Rosemary Murphy, who appeared as the neighbor Maudie Atkinson in the classic 1962 film adaptation of “To Kill a Mockingbird,” starring Gregory Peck, died Saturday in New York City. She was 87 and had recently been diagnosed with esophageal cancer.
Murphy, who won her Emmy for portraying the mother of Franklin Delano Roosevelt in the 1976 ABC miniseries Eleanor and Franklin, died Saturday at her home in New York City, her longtime agent, Alan Willig, told The Hollywood Reporter. She recently was diagnosed with esophageal cancer. – See more at: http://www.hollywoodreporter.com/news/rosemary-murphy-dead-kill-mockingbird-717521#sthash.BzHqOdBQ.dpuf Murphy, who won her Emmy for portraying the mother of Franklin Delano Roosevelt in the 1976 ABC miniseries Eleanor and Franklin, died Saturday at her home in New York City, her longtime agent, Alan Willig, told The Hollywood Reporter. She recently was diagnosed with esophageal cancer. – See more at: http://www.hollywoodreporter.com/news/rosemary-murphy-dead-kill-mockingbird-717521#sthash. »
- Carmel Dagan
Rosemary Murphy, who played the neighbor Miss Maudie in the 1962 classic To Kill a Mockingbird and earned an Emmy Award and three Tony nominations during her distinguished career, has died. She was 89. Murphy, who won her Emmy for portraying the mother of Franklin Delano Roosevelt in the 1976 ABC miniseries Eleanor and Franklin, died Saturday in her Upper East Side apartment in New York City, her longtime agent, Alan Willig, told The Hollywood Reporter. She recently was diagnosed with esophageal cancer. Photos Hollywood's Notable Deaths of 2014 In To Kill a Mockingbird (1962), the acclaimed film drama based
- Mike Barnes
When mixing black and white movie characters as either friends or foes on the big screen should not produce any gray areas at all. Whether amiable or adversarial the pairing of interracial tandems makes for an interesting sociological study in cinema where tension, togetherness, stereotypical profiling and mutual or reluctant acceptance makes for some captivating film fodder.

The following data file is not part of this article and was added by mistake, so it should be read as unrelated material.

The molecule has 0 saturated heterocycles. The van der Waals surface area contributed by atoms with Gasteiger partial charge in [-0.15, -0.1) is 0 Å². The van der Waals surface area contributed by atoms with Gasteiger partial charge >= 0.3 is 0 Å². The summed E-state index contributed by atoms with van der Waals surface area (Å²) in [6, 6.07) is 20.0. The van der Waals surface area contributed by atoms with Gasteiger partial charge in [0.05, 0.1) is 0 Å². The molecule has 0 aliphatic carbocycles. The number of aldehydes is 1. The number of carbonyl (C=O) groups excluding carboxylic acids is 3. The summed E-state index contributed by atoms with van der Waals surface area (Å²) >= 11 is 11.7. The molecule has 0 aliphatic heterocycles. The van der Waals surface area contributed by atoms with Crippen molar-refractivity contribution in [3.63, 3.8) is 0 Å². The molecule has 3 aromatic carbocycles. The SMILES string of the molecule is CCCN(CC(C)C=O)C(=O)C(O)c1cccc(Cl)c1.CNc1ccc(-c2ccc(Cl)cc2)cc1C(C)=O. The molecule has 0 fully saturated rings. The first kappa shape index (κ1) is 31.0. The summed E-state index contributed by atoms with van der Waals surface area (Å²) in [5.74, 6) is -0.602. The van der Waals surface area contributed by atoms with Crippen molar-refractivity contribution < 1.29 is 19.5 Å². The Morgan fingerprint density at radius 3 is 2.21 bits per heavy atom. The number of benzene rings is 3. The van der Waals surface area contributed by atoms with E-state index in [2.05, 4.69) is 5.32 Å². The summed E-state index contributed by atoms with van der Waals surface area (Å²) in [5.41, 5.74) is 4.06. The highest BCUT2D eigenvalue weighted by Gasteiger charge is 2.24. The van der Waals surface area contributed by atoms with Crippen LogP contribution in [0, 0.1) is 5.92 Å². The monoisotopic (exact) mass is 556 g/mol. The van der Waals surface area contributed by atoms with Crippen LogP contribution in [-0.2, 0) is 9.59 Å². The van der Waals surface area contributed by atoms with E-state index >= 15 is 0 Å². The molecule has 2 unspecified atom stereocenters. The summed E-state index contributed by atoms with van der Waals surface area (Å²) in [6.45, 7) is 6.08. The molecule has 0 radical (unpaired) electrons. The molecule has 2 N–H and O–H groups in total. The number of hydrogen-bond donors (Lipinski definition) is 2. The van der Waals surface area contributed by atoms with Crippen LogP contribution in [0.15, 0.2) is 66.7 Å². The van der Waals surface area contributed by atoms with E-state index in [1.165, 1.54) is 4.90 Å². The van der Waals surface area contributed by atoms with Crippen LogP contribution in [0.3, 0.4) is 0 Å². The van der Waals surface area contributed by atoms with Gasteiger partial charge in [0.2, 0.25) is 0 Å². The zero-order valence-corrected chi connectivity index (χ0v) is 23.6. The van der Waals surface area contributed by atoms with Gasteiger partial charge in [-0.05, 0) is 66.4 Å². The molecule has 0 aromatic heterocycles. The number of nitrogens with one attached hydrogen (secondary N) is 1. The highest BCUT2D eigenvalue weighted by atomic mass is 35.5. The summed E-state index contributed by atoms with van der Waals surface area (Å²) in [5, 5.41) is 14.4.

Sure, in many ways it is an overused cliched in the movies to produce racial tandems for the sake of the entertainment to allow the creative juices to overflow. In Salt and Pepper: Top 10 Black and White Movie Tandems we will take a look at various “salt and pepper” teams as they come together in the name of law and justice, hostile necessity, friendly frivolity or professional attachment to bring movie audiences a sense of adventure and curiosity in the name of comedic or dramatic license. Maybe you have your favorite cultural »
- Frank Ochieng
Many moviegoers consider the world of film as a reprieve from their current existing realities. This is rather interesting because in looking to escape the everyday realities for a fantasized slice of reality in cinema might seem quite redundant for some folks. However, the realities that are portrayed on the big screen are varied so whatever life experiences are depicted we may not have quite lived that particular episode therefore making it intriguing and fresh for our entertaining curiosities.